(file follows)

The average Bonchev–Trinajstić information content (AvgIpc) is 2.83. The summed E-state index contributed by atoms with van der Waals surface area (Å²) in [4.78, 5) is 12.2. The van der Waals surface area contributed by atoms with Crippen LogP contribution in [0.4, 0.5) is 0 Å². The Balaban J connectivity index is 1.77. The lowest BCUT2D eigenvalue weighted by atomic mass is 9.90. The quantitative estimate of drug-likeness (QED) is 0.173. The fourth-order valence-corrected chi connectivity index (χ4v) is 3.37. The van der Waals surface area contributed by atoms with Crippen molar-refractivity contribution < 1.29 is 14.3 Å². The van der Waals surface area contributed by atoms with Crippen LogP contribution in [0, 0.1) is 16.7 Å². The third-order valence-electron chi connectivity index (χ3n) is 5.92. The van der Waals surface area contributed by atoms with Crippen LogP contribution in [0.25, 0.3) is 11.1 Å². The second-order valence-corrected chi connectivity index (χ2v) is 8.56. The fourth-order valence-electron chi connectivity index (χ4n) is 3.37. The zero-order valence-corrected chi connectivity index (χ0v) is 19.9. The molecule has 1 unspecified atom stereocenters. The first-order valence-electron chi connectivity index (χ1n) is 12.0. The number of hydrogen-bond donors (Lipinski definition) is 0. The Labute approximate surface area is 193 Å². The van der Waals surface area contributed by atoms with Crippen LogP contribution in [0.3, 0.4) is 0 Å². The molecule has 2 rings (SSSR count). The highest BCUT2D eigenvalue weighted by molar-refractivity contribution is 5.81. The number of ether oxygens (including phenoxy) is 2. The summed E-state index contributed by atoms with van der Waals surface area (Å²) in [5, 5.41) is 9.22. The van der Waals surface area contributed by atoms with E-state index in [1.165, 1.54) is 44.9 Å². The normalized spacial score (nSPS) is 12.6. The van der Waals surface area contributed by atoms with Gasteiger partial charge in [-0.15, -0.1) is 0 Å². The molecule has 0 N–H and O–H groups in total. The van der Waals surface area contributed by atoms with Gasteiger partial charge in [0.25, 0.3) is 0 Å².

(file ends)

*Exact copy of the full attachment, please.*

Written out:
The average Bonchev–Trinajstić information content (AvgIpc) is 2.83. The summed E-state index contributed by atoms with van der Waals surface area (Å²) in [4.78, 5) is 12.2. The van der Waals surface area contributed by atoms with Crippen LogP contribution in [0.4, 0.5) is 0 Å². The Balaban J connectivity index is 1.77. The lowest BCUT2D eigenvalue weighted by atomic mass is 9.90. The quantitative estimate of drug-likeness (QED) is 0.173. The fourth-order valence-corrected chi connectivity index (χ4v) is 3.37. The van der Waals surface area contributed by atoms with Crippen molar-refractivity contribution < 1.29 is 14.3 Å². The van der Waals surface area contributed by atoms with Crippen LogP contribution in [0, 0.1) is 16.7 Å². The third-order valence-electron chi connectivity index (χ3n) is 5.92. The van der Waals surface area contributed by atoms with Crippen LogP contribution in [0.25, 0.3) is 11.1 Å². The second-order valence-corrected chi connectivity index (χ2v) is 8.56. The fourth-order valence-electron chi connectivity index (χ4n) is 3.37. The zero-order valence-corrected chi connectivity index (χ0v) is 19.9. The molecule has 1 unspecified atom stereocenters. The first-order valence-electron chi connectivity index (χ1n) is 12.0. The number of hydrogen-bond donors (Lipinski definition) is 0. The Labute approximate surface area is 193 Å². The van der Waals surface area contributed by atoms with Crippen LogP contribution in [0.3, 0.4) is 0 Å². The molecule has 2 rings (SSSR count). The highest BCUT2D eigenvalue weighted by molar-refractivity contribution is 5.81. The number of ether oxygens (including phenoxy) is 2. The summed E-state index contributed by atoms with van der Waals surface area (Å²) in [5, 5.41) is 9.22. The van der Waals surface area contributed by atoms with E-state index in [1.165, 1.54) is 44.9 Å². The normalized spacial score (nSPS) is 12.6. The van der Waals surface area contributed by atoms with Gasteiger partial charge in [-0.15, -0.1) is 0 Å². The molecule has 0 N–H and O–H groups in total. The van der Waals surface area contributed by atoms with Gasteiger partial charge in [0.25, 0.3) is 0 Å².